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A bone folder is a tool used to apply pressure for creasing paper and pressing glued surfaces together without leaving a residue on the work. It is shaped vaguely like a knife, but with only smooth, dull surfaces. As the name suggests, traditional bone folders were made out of the bones of animals. Today, bone folders are made out of both bone and various plastics.
The correct term for this instrument is a 'bone folder'. It is traditionally fashioned from dense wood or cow-bone. Commonly it is a double-sided dull knife with one dull pointed pyramid-apex at one end. The traditional name for a paper knife is a 'shoe knife', used to cut paper a bookbinder uses this in conjunction with the bone folder to fold and cut paperinto 'signitures' (grouped pieces of 2 or more sheets of paper folded against with the grain)
Rather than using a guillotine to cut a books pages all at once, a plane can be constructed to slice pages a few at a time, with many cuts all on the same plane. Douglas Jones described making such a plane from a wood chisel:
I attached the chisel to my plowing jig with a pair of countersunk wood screws that grasped the narrowest part of the shank of the chisel between the handle and flat part of the blade. Most of the flat part of the blade is countersunk into the body of the jig in a slot I cut with the same chisel. The final adjustment of the blade height is critical. I do this by trial and error, adding scraps of paper behind the chisel blade or shank, as needed, to bring the flat of the blade exactly into the plane of the bottom of the jig.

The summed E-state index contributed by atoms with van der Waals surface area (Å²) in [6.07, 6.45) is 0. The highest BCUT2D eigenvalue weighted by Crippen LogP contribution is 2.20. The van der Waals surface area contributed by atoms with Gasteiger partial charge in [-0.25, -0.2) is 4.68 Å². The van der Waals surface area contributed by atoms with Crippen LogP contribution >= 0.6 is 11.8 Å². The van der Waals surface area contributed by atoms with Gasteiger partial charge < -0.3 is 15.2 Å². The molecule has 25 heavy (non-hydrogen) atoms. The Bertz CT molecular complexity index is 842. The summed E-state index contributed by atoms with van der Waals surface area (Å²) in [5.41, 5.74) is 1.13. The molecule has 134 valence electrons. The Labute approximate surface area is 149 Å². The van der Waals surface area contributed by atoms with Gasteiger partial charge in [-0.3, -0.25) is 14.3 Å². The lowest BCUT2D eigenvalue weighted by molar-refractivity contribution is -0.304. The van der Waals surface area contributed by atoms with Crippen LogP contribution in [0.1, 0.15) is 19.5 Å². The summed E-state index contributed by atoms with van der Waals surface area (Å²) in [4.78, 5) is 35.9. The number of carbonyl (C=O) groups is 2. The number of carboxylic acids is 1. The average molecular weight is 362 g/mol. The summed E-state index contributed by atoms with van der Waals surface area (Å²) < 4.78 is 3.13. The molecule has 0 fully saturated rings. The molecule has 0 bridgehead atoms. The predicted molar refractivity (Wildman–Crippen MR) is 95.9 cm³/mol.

In retrospect, I should have made one jaw of the clamp about twice as thick as the other, because by the time I've plowed off half the pages, the far end of the jig holding the chisel falls off the jaw of the clamp and it's a bit harder to keep the cutting edge of the chisel exactly on the plane I'm trying to follow. The problem isn't serious enough to make me go back and make a new clamp, though.
It is crucial that your chisel be very sharp, and there must be no bevel at all on the flat side of the blade! Careless sharpening will frequently put a slight bevel on the flat side, and this will make your plowing ride up as you work across the book instead of allowing you to hold to the plane established by the jaws of your book clamp.
The plowing jig against the spine of the book.
- H: The chisel handle
- C: The two clamp jaws
- J: The hardwood jig holding the chisel.